Sicilian Holiday Reading

Looking for some reading material to take to Sicily? If you haven’t encountered Inspector Montalbano yet, perhaps now is the time. He is the creation of Andrea Camilleri, currently Italy’s best-selling author (two million copies in 2010) and also the most translated of any Italian writer. His works have appeared in 37 countries, from Turkey and Israel to Japan and Korea, though his most ardent admirers outside Italy are in the USA and Germany.

Camilleri was born in 1925, in Porto Empedocle, on the coast southwest of Agrigento. The difficult task of rendering Camilleri’s idiosyncratic mix of Sicilian and Italian into other languages has been tackled with enthusiasm and imagination by his translators, doubtless contributing to his worldwide success. For the English versions, poet Stephen Sartarelli has invented a blend of New York-Brooklyn and Italian slang, describing his notable efforts as ‘fun’.

Episodes in recent Sicilian history, both amusing and sad at the same time, are made all the more credible by Camilleri’s deft character descriptions and his thorough understanding of human nature—but it was the invention of Inspector Salvo Montalbano that finally brought him fame. Salvo’s unorthodox investigations into the mysterious, sometimes horrific, crimes of his district are often hindered by his superiors, but are always successful, thanks to his stubbornness and intuition. No traditional hero, this man has plenty of human failings. Montalbano likes life. Cigarettes and strong coffee, long morning swims, abundant Sicilian food, the glass or so of whisky with his friend Ingrid, are to him as necessary as breathing. The fact that his fiancée lives in Genoa gives him freedom—he would find it difficult to share his existence with anybody on a permanent basis.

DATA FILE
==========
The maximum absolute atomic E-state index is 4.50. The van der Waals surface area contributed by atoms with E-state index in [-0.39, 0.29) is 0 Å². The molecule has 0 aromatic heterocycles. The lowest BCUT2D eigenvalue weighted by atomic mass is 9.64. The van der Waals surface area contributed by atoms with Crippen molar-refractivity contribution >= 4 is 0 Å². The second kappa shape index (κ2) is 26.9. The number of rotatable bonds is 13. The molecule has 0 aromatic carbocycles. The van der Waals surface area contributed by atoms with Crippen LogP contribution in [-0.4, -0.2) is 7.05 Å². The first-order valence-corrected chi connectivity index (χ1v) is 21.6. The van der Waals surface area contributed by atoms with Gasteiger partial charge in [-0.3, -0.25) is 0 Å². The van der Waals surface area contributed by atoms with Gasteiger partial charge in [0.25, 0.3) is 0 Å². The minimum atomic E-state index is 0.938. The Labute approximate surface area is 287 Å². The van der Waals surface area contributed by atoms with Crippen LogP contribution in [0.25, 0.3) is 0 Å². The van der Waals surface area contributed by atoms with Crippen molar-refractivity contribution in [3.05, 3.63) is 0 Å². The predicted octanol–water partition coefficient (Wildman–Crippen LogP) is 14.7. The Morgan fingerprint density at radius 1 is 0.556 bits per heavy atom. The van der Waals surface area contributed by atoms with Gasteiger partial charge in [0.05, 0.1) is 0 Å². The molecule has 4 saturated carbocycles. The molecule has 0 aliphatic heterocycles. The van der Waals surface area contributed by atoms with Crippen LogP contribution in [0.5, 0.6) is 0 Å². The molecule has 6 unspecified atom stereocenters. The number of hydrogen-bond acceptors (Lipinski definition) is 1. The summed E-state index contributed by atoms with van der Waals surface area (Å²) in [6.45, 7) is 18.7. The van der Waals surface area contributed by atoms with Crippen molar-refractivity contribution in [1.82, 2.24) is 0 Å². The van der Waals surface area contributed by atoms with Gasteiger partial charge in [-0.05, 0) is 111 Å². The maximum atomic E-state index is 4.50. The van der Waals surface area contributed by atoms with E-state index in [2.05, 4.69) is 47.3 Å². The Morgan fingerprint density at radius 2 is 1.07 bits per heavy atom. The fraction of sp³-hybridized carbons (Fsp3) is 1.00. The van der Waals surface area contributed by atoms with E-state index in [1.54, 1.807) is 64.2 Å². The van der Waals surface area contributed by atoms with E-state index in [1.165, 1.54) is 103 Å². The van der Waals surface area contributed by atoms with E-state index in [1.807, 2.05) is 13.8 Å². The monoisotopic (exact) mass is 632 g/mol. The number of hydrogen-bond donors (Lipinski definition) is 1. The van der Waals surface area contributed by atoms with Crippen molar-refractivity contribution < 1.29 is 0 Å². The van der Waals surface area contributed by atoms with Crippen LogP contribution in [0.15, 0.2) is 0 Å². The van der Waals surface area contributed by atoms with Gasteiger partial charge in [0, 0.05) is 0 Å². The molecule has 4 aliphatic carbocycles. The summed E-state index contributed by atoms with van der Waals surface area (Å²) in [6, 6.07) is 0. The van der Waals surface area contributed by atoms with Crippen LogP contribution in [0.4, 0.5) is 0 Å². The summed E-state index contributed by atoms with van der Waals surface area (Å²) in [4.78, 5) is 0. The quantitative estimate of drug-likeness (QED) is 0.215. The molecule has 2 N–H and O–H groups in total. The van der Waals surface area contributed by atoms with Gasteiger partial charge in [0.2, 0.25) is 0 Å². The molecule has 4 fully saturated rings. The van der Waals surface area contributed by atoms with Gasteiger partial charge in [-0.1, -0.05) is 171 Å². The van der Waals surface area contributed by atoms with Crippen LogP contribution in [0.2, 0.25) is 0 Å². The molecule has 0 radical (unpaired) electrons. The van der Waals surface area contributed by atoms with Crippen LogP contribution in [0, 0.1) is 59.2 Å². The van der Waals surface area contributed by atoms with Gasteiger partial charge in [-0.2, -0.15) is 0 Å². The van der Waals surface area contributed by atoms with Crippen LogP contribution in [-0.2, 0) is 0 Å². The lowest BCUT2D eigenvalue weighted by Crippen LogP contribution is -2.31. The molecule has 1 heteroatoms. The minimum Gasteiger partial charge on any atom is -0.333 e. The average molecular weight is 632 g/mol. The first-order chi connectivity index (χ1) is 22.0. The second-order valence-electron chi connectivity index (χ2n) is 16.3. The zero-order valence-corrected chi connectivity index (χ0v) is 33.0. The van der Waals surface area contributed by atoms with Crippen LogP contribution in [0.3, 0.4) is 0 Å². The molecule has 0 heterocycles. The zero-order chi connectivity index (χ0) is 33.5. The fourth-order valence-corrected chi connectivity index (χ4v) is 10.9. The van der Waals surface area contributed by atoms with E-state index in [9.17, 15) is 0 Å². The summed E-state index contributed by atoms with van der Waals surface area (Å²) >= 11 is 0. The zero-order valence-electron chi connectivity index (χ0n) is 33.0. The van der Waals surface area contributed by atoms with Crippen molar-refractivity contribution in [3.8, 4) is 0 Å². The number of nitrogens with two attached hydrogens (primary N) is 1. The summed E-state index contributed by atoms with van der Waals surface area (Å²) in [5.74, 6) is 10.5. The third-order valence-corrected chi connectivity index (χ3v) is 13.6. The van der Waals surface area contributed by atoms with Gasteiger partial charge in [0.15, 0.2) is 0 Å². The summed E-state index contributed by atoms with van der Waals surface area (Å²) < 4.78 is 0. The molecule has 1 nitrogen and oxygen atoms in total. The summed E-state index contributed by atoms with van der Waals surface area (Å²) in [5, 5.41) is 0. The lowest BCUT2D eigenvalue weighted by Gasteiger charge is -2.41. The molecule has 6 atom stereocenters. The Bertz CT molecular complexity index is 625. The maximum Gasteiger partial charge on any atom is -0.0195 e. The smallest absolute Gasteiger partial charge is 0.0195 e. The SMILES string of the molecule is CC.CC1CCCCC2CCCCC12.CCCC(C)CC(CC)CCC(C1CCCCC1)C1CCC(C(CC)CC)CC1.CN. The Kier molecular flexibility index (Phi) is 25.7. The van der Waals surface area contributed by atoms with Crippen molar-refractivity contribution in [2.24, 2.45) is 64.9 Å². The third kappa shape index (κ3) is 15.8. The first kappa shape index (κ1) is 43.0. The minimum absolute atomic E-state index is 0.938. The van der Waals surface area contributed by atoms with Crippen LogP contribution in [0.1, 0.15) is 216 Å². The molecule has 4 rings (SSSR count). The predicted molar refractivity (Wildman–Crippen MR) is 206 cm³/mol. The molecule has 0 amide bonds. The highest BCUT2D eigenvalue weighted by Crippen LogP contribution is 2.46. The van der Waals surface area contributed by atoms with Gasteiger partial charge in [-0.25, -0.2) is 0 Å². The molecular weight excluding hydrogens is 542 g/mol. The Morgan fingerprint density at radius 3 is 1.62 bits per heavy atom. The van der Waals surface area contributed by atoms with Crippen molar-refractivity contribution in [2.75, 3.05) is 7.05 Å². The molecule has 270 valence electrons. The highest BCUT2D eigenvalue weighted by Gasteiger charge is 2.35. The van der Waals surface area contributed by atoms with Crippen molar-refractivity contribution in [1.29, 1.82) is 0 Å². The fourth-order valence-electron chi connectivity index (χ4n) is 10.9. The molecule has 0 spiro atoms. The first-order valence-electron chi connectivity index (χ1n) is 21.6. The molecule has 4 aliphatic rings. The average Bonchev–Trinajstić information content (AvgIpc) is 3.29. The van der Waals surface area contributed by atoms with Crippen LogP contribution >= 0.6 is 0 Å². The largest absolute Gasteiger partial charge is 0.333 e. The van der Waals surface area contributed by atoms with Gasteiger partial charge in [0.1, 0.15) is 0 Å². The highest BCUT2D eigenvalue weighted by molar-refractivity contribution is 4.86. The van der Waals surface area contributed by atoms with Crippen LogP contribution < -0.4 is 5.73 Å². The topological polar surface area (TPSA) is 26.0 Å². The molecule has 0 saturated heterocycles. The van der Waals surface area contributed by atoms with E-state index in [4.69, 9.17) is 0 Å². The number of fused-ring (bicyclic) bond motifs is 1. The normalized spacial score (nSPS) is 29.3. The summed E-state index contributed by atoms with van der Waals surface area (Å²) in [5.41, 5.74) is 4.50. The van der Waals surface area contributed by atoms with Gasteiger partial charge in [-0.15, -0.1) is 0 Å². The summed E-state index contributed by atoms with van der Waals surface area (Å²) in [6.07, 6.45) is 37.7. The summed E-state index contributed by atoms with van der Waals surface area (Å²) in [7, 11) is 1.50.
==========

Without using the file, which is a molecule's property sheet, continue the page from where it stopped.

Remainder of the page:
Porto Empedocle takes its name from the ancient philosopher Empedocles, born in Agrigento in the 5th century BC. He died a famous and dramatic death, by hurling himself into Mount Etna. In 2003 the little resort adopted another official name, Vigata, the name by which it is known in the Inspector Montalbano novels. If you find yourself getting really hooked, when in Sicily, take the Treno Montalbano, which runs between Syracuse and Scicli (every Saturday from April to October) visiting locations used in the popular TV series based on the novels.

Leave a Reply

Your email address will not be published. Required fields are marked *